A culture of learning for teachers

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Veronica Anderson, editor

Veronica Anderson, editor

In the education plan it released last summer, the administration of the Chicago Public Schools set some ambitious goals for itself, not the least of which is building the district’s capacity to develop and sustain high-quality teaching.

While a lot of things count in education, nothing counts more than the knowledge and skill of teachers. So the administration’s new investment in professional development is right on the money.

In this issue, Catalyst examines the district’s three professional development schools, a model that marries teacher preparation with practice by partnering colleges of education with individual schools. Two of the schools began training new teachers in September. The dazzling National Teachers Academy (NTA) is a site for traditional student teaching, while The Chicago Academy provides yearlong residencies to career changers who are working toward a master’s degree in education. Both pair novices with mentors who are master teachers in their fields.

A third professional development school, the 5-year-old North Kenwood-Oakland Charter, focuses on experienced veterans, who go there to pick up new research-based strategies to teach reading, then return to their schools to train their colleagues.

While NTA and The Chicago Academy no doubt will produce better teachers, such schools have their limits, which are written in dollar signs. The pricetag to build NTA was $47 million. Estimated costs for stipends and tuition for The Chicago Academy’s 31 residents are $1.1 million a year. These expenses will more than double when the program opens another site next year and expands to 76 residents.

A less expensive experiment developed by CPS provides an important complement. In this experiment, the district’s new area instructional officers are pairing schools with strong academic programs with schools where curricula and instruction are weak. The idea is for the stronger school to serve as a resource and for the arrangement to bring together teams of teachers to collaborate with principals and each other, says Professional Development Officer Al Bertani.

This model, as well as the North Kenwood-Oakland Charter, potentially has the added benefit of providing continuing support for new teachers who bail out of teaching in alarming numbers. Even well-trained teachers might call it quits if they are not in a supportive environment. Indeed, a number of recent studies have identified teacher attrition as a large part of the teacher shortage problem. (See Catalyst, September 1999)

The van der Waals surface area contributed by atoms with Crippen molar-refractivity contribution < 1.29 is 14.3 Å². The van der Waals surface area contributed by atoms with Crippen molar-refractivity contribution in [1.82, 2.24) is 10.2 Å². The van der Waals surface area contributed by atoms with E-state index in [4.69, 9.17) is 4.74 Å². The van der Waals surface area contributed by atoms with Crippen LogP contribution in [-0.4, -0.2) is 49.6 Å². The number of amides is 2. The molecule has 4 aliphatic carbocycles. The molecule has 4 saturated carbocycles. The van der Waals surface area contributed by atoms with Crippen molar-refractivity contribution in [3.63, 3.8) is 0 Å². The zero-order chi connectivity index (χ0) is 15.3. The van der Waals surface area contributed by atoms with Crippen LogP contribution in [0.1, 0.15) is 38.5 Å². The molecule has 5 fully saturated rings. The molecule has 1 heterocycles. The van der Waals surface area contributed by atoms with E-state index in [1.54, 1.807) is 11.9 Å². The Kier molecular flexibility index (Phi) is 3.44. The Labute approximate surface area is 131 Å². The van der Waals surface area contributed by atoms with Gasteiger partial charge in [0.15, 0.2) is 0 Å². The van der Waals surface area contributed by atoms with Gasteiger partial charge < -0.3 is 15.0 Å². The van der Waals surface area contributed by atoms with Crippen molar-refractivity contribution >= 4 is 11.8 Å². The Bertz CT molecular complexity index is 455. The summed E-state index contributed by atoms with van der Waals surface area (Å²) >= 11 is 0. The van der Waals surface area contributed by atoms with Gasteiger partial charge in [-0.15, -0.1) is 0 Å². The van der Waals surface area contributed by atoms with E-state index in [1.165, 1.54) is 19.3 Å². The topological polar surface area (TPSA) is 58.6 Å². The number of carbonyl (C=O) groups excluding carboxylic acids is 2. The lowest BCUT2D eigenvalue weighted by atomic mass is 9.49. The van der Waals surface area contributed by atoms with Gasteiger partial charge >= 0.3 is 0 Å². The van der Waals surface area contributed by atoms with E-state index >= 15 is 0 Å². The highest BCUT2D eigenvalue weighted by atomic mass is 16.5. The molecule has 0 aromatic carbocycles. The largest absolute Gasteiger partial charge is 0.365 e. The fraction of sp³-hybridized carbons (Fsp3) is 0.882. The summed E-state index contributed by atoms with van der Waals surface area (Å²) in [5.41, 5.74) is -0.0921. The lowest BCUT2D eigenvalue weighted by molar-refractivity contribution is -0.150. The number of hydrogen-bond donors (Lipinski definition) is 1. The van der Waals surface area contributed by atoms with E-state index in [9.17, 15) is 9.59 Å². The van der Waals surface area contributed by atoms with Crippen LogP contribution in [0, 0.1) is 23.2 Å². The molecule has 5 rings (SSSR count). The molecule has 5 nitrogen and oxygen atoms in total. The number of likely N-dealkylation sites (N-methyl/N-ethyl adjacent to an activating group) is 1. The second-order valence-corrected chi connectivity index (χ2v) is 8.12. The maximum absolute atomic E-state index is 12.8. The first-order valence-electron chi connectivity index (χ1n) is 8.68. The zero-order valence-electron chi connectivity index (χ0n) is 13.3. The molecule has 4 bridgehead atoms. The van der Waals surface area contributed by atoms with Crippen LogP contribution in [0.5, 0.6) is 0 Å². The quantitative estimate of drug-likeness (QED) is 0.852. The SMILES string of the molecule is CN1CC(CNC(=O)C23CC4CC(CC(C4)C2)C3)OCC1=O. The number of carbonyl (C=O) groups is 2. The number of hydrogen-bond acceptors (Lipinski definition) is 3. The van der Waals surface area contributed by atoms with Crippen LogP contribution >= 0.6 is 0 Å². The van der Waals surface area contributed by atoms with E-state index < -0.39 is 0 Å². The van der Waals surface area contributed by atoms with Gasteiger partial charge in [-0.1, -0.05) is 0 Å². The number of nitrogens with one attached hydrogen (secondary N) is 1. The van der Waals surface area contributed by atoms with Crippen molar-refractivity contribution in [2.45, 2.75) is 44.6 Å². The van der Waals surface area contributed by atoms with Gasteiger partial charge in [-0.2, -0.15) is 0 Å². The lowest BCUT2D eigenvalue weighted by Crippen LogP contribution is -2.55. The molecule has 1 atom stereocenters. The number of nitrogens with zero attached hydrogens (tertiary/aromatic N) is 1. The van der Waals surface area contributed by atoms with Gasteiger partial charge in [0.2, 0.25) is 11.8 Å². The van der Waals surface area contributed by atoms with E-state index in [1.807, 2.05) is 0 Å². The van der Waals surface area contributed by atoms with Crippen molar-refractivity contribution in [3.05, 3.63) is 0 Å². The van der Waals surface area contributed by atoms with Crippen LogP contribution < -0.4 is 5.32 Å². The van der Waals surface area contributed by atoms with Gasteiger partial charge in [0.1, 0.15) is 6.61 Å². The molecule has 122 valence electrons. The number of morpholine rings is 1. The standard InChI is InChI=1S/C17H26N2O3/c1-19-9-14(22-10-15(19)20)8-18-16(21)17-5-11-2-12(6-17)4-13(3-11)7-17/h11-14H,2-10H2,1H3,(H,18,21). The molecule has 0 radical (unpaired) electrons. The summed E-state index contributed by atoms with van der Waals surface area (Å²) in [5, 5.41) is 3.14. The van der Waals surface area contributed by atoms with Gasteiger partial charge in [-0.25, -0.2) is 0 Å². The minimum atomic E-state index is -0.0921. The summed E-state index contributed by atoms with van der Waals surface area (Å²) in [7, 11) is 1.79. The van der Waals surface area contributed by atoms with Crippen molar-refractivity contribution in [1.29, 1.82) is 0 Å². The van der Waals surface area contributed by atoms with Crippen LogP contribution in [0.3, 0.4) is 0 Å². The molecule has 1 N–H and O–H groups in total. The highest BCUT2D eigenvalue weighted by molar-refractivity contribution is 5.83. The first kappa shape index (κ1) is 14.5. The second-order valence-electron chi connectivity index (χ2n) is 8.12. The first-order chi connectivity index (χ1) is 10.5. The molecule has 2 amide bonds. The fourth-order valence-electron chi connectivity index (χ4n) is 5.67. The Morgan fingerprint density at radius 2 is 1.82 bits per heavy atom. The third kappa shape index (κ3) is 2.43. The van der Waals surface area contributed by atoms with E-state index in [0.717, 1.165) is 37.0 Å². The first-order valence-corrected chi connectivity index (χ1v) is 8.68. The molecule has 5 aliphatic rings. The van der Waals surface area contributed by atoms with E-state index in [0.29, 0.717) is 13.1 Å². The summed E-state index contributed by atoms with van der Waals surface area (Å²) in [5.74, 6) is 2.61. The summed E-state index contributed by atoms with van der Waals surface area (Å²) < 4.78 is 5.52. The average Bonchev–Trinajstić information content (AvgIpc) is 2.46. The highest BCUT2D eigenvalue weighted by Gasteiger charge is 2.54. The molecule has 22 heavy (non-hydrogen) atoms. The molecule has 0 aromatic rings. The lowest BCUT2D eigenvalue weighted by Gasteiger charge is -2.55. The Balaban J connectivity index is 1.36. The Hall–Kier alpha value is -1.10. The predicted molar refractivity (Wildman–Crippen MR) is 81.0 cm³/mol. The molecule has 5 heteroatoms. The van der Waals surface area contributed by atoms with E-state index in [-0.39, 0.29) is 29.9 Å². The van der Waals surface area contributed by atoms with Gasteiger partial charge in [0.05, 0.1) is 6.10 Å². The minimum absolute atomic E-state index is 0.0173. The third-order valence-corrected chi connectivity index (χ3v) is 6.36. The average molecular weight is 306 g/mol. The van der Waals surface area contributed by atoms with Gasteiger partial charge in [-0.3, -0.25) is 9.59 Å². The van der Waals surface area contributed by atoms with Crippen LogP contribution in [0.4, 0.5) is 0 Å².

“Usually new teachers are thrown in schools and left to sink or swim,” notes Chicago Teachers Union President Deborah Lynch, who says schools need resources for mentoring and induction.

Since 1999, CPS has required that new teachers participate in an induction program that includes orientation, ongoing workshops and being paired with a mentor teacher. But a few key components were missing—leadership at the school level, for instance, and preparation in classroom management, a common problem for new teachers.

This spring, CPS plans to bolster its teacher induction program with an initiative requiring each school to select a teacher to serve as lead mentor and to devise a new teacher support plan. And Area 8 elementary schools on the West Side are slated to participate in a pilot to test a classroom management and student discipline program. Called Consistency Management and Cooperative Discipline, the program is credited with reducing student behavior referrals.

Illinois lawmakers also are catching on to the importance of new-teacher support. Recently, they made it possible for teachers to count participation in induction programs toward the professional development credits needed to get full certification.

Given the sorry state of public finance these days, it is essential that all of these new-teacher efforts be carefully monitored and researched. If the results are less than expected, the programs can be fine-tuned. If the results are positive, they can be used to show the public and lawmakers that their money is being well spent.